Find Information About:

Drugs & Supplements

Get information and reviews on prescription drugs, over-the-counter medications, vitamins, and supplements. Search by name or medical condition.

Pill Identifier

Pill Identifier

Having trouble identifying your pills?

Enter the shape, color, or imprint of your prescription or OTC drug. Our pill identification tool will display pictures that you can compare to your pill.

Get Started

My Medicine

Save your medicine, check interactions, sign up for FDA alerts, create family profiles and more.

Get Started

WebMD Health Experts and Community

Talk to health experts and other people like you in WebMD's Communities. It's a safe forum where you can create or participate in support groups and discussions about health topics that interest you.

  • Second Opinion

    Second Opinion

    Read expert perspectives on popular health topics.

  • Community


    Connect with people like you, and get expert guidance on living a healthy life.

Got a health question? Get answers provided by leading organizations, doctors, and experts.

Get Answers

Sign up to receive WebMD's award-winning content delivered to your inbox.

Sign Up

Mental Health Center

Font Size

Study: For Greater Happiness, Spend Money on These

Researchers found people put more money on material goods, but emotional payoff is lower

WebMD News from HealthDay

By Robert Preidt

HealthDay Reporter

WEDNESDAY, April 2, 2014 (HealthDay News) -- Buying so-called "life experiences" makes Americans happier than material goods such as cars, but they tend to favor the latter in the mistaken belief that they provide better value, according to a new study.

Researchers interviewed people before and after they made purchases and found that consumers felt life experiences -- like a weekend trip -- made them happier and were a better use of money than material items.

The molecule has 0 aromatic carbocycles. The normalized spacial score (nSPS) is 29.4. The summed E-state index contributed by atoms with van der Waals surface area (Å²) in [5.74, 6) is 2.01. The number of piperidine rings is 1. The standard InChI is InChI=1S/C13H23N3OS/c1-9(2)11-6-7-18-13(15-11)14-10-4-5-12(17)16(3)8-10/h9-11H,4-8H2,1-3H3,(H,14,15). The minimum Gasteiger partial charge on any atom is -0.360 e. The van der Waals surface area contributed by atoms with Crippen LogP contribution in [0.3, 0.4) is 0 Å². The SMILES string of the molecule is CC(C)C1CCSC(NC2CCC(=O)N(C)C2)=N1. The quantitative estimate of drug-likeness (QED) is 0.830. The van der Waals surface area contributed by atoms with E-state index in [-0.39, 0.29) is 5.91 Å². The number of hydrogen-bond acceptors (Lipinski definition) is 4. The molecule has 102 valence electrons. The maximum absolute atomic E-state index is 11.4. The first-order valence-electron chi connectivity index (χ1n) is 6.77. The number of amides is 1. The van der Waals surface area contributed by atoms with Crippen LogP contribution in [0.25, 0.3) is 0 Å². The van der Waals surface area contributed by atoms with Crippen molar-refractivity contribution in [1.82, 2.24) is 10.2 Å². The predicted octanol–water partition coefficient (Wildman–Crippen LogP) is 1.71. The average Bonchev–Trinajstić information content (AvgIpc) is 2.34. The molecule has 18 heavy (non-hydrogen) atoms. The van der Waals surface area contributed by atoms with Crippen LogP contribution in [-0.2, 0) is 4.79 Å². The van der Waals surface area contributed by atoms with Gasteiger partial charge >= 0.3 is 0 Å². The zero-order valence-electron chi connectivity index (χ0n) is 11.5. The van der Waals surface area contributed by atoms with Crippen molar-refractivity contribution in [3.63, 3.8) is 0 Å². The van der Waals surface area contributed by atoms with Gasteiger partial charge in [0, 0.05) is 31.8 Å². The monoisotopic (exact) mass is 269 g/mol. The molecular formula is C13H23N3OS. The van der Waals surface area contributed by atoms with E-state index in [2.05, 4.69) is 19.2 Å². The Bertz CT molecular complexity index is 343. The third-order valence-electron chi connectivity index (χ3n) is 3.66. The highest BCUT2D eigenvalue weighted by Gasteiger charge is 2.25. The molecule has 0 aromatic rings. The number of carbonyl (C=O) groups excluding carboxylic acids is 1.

"People actually do know, and accurately predict, that life experiences will make them happier," study co-author Ryan Howell, an associate professor of psychology at San Francisco State University, said in a university news release.

"What they really underestimate is how much monetary value they will get out of a life experience," he added. "Even though they're told experiences will make them happier and they know experiences will make them happier, they still perceive material items as being a better value."

Part of the reason for this is that life experiences offer only memories, while people know the actual value of their material goods, said Howell, who has done extensive research on spending and happiness.

"We naturally associate economic value with stuff. I bought this car, it's worth $8,000," he explained. "We have a hard time estimating the economic value we would place on our memories."

The importance of this line of research goes far beyond shopping, according to the authors.

"Happiness is not some fleeting, positive emotion we experience in the moment," Howell said.

"There are tremendous benefits to happiness. Companies want their employees to be happier because they are more productive. Doctors want their patients to be happier because they will be healthier. We should try to figure out how to help people maximize their happiness because of all the benefits that come from it," he concluded.

The study was published online recently in the Journal of Positive Psychology.

Today on WebMD

Differences between feeling depressed or feeling blue.
lunar eclipse
Signs of mania and depression.
man screaming
Causes, symptoms, and therapies.
woman looking into fridge
When food controls you.
Woman standing in grass field barefoot, wind blowi
senior man eating a cake
woman reading medicine warnings
depressed young woman
man with arms on table
man cringing and covering ears

WebMD Special Sections